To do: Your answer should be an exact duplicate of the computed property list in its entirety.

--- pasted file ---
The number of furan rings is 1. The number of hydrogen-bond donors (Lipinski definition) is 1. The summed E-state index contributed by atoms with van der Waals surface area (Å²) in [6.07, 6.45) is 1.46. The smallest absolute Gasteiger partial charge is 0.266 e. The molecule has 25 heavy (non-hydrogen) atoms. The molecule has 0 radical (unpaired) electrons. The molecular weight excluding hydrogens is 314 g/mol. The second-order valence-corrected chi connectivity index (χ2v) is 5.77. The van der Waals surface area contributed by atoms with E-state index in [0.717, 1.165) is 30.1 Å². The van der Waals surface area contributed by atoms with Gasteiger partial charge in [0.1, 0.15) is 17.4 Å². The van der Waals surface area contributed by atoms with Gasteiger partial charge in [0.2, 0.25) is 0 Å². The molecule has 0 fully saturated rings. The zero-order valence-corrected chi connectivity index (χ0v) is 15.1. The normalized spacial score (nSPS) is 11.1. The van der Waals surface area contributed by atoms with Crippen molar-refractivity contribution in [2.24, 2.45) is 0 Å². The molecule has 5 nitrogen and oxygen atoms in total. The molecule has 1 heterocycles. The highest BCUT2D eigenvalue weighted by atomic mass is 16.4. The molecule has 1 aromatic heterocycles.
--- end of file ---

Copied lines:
The number of furan rings is 1. The number of hydrogen-bond donors (Lipinski definition) is 1. The summed E-state index contributed by atoms with van der Waals surface area (Å²) in [6.07, 6.45) is 1.46. The smallest absolute Gasteiger partial charge is 0.266 e. The molecule has 25 heavy (non-hydrogen) atoms. The molecule has 0 radical (unpaired) electrons. The molecular weight excluding hydrogens is 314 g/mol. The second-order valence-corrected chi connectivity index (χ2v) is 5.77. The van der Waals surface area contributed by atoms with E-state index in [0.717, 1.165) is 30.1 Å². The van der Waals surface area contributed by atoms with Gasteiger partial charge in [0.1, 0.15) is 17.4 Å². The van der Waals surface area contributed by atoms with Gasteiger partial charge in [0.2, 0.25) is 0 Å². The molecule has 0 fully saturated rings. The zero-order valence-corrected chi connectivity index (χ0v) is 15.1. The normalized spacial score (nSPS) is 11.1. The van der Waals surface area contributed by atoms with Crippen molar-refractivity contribution in [2.24, 2.45) is 0 Å². The molecule has 5 nitrogen and oxygen atoms in total. The molecule has 1 heterocycles. The highest BCUT2D eigenvalue weighted by atomic mass is 16.4. The molecule has 1 aromatic heterocycles.